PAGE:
Virginia Sports Bettors Wagered $304M In March, Topping February By 14%

Posted on April 30, 2021

Sports bettors wagered more than $300 million at Virginia online sportsbooks in March, an increase of 14% over February, which was the first full month of legal betting.

The Virginia Lottery on Friday announced that the official sports betting handle in March was $304,066,245.

That’s an increase of more than $48 million from the February handle of $265,778,306.

With the impressive month, Virginia became just the eighth state to reach a monthly handle of at least $300 million. The commonwealth was also the quickest to reach the milestone.

Virginia sports bettors welcome a new operator

Five VA sportsbook operators had launched prior to the start of March, including FanDuel, DraftKings, BetMGM, BetRivers, and William Hill. Just one came online in March: WynnBET, which officially launched in Virginia on March 4.

The Virginia Lottery doesn’t break down its monthly betting totals by operator. However, during a recent Virginia Lottery Board presentation, officials said first-to-market FanDuel had taken 53% of all wagers through March 31. WynnBET, meanwhile, had failed to garner even 1% of the total wagers, according to the VA Lottery.

Of the $304 million wagered across all sportsbooks in February, Virginia sports bettors won $277,492,368. That created a hold of 8.7% ($26,573,877) for VA sportsbooks. In February, those operators had a hold of 4.6% ($12,238,780). That moves Virginia closer to the industry average of 7.2%

In March, Virginia topped some other thriving sports betting markets, including Colorado ($301 million), to become the seventh-largest market in the US. Virginia ranked behind these states for March revenue:

  • New Jersey
  • Nevada
  • Illinois (presumably)
  • Pennsylvania
  • Michigan
  • Indiana 

March bonuses and promotions at VA sportsbooks

March also gave Virginia its first positive month of adjusted gross revenue (AGR).

State law imposes a 15% tax on all sports betting revenue. However, Virginia taxes the adjusted AGR instead of the gross gaming revenue (GGR).

AGR is total winnings and authorized expenses (player bonuses and other customer-acquisition costs) minus total wagers. March’s AGR totaled $13,845,012.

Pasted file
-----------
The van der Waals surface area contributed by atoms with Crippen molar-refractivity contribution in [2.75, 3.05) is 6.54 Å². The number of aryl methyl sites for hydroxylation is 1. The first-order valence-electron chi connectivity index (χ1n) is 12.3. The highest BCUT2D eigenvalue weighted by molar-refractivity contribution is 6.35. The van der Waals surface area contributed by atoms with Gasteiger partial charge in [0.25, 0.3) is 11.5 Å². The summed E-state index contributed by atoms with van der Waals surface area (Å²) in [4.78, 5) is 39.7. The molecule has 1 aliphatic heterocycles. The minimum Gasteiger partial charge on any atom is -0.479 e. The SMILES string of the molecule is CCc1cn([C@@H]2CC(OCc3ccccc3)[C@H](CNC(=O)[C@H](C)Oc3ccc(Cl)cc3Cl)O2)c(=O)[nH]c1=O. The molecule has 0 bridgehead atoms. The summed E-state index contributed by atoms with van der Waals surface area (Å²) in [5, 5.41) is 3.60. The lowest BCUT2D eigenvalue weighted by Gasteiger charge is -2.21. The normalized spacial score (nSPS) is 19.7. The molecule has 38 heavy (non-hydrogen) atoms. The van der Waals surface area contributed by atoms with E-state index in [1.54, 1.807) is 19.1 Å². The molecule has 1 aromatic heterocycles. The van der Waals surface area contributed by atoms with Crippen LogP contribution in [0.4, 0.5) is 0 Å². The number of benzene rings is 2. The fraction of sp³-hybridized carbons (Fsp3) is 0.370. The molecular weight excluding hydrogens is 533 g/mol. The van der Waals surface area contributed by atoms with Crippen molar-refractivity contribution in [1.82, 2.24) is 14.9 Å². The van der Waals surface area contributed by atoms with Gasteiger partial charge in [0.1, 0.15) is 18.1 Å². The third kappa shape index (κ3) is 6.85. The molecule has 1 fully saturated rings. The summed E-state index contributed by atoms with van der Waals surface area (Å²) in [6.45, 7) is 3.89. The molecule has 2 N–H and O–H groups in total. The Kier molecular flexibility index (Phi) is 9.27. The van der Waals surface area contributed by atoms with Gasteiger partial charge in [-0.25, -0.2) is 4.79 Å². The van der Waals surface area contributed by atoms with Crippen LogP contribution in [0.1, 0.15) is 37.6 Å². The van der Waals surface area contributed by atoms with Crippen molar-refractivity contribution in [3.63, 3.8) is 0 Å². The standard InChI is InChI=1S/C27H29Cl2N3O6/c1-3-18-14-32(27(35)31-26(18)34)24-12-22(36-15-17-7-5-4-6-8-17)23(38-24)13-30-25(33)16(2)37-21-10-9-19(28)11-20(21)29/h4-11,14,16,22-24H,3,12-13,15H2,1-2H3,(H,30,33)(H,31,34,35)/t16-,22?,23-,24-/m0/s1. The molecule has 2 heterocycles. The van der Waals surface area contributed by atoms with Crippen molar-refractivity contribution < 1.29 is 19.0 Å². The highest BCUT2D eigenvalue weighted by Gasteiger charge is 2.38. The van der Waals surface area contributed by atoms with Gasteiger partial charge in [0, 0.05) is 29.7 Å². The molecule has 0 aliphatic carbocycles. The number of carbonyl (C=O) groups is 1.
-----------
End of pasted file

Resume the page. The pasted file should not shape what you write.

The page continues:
Here’s a breakdown for Virginia’s first three months of sports betting:

MonthHandleGGRHold %Bonuses and promosOther deductionsAGRTaxes
March 2021$304,066,245$26,573,8778.7%$10,340,533$2,388,332$13,845,012$1,183,487
February 2021$265,778,306$12,238,7304.6%$13,187,560$2,282,972($3,231,752)$300,594
January 2021$58,896,564$3,586,0776.1%$6,343,077$478,612($3,235,612)$39,710
Total$628,741,115$42,398,6846.7%$29,871,170$5,149,916$7,377,648$1,523,791

Don’t expect that promotional spend to end soon. In addition to Unibet Virginia launching, which launched earlier this week with some attractive sign-up offers, additional sportsbooks have received permits and plan to launch soon. The list includes Barstool Sportsbook, Bally’s, and Golden Nugget. Those newcomers will need to spend mightily to catch up to the early launchers.

March’s AGR yielded $1.2 million in taxes for Virginia, including nearly $30,000 for problem gambling support.

Virginia’s take for March included:

  • Total tax: $1,183,487.58
  • General Fund: $1,153,900.39
  • Problem Gambling Treatment and Support Fund: $29,587.19

A March Madness that could’ve been madder

March’s sports betting handle in Virginia, of course, accounts for the widely popular March Madness.

This was the first year in which VA sports bettors could legally wager on the NCAA Men’s Division I Basketball Tournament in the commonwealth. The weeks-long tournament is one of the most popular betting events of the year.

Virginians were eager to bet on the 68-team tourney. This, despite the fact that Virginia sports bettors can’t legally wager on in-state colleges and universities. That means March Madness bettors couldn’t bet on the five Virginia schools that made this year’s tourney, including the University of Virginia and Virginia Tech.

Still, Virginia sports bettors wagered $83,572,156 on the tourney, which represented 27.5% of all bets in March.

Photo by AP / Michael Conroy
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Dann Stupp

Dann Stupp is a longtime sports journalist who’s written and edited for The Athletic, USA Today, ESPN and other outlets. He lives in Lexington, Virginia.

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